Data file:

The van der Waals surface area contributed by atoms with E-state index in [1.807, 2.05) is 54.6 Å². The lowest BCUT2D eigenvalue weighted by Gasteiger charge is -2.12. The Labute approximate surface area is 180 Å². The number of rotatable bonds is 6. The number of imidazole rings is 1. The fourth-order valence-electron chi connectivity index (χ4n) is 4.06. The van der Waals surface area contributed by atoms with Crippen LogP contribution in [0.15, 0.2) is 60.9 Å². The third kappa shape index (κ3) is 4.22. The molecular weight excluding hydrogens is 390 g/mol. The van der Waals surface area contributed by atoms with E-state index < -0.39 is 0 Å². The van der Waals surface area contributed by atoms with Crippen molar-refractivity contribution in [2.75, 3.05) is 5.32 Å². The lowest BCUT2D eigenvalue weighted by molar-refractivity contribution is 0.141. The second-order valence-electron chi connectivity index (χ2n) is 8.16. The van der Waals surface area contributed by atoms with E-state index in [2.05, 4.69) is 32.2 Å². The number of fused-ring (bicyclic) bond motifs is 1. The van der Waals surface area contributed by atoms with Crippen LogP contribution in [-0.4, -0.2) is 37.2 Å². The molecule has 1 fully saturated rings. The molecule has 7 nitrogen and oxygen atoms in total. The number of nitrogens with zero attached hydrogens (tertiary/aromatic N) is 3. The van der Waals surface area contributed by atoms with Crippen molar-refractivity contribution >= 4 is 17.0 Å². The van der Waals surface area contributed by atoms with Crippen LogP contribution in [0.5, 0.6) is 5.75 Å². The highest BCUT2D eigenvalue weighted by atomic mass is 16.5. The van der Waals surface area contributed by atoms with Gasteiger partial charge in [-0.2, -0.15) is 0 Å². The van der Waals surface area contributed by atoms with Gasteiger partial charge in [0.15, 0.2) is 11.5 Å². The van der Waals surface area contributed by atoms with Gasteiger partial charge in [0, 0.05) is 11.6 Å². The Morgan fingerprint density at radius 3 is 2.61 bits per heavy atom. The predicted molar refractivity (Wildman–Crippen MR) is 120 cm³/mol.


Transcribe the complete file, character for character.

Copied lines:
The van der Waals surface area contributed by atoms with E-state index in [1.807, 2.05) is 54.6 Å². The lowest BCUT2D eigenvalue weighted by Gasteiger charge is -2.12. The Labute approximate surface area is 180 Å². The number of rotatable bonds is 6. The number of imidazole rings is 1. The fourth-order valence-electron chi connectivity index (χ4n) is 4.06. The van der Waals surface area contributed by atoms with Crippen LogP contribution in [0.15, 0.2) is 60.9 Å². The third kappa shape index (κ3) is 4.22. The molecular weight excluding hydrogens is 390 g/mol. The van der Waals surface area contributed by atoms with E-state index < -0.39 is 0 Å². The van der Waals surface area contributed by atoms with Crippen molar-refractivity contribution in [2.75, 3.05) is 5.32 Å². The lowest BCUT2D eigenvalue weighted by molar-refractivity contribution is 0.141. The second-order valence-electron chi connectivity index (χ2n) is 8.16. The van der Waals surface area contributed by atoms with E-state index in [2.05, 4.69) is 32.2 Å². The number of fused-ring (bicyclic) bond motifs is 1. The van der Waals surface area contributed by atoms with Crippen LogP contribution in [-0.4, -0.2) is 37.2 Å². The molecule has 1 fully saturated rings. The molecule has 7 nitrogen and oxygen atoms in total. The number of nitrogens with zero attached hydrogens (tertiary/aromatic N) is 3. The van der Waals surface area contributed by atoms with Crippen molar-refractivity contribution >= 4 is 17.0 Å². The van der Waals surface area contributed by atoms with Crippen LogP contribution in [0.5, 0.6) is 5.75 Å². The highest BCUT2D eigenvalue weighted by atomic mass is 16.5. The van der Waals surface area contributed by atoms with Gasteiger partial charge in [-0.2, -0.15) is 0 Å². The van der Waals surface area contributed by atoms with Gasteiger partial charge in [0.15, 0.2) is 11.5 Å². The van der Waals surface area contributed by atoms with Gasteiger partial charge in [0, 0.05) is 11.6 Å². The Morgan fingerprint density at radius 3 is 2.61 bits per heavy atom. The predicted molar refractivity (Wildman–Crippen MR) is 120 cm³/mol.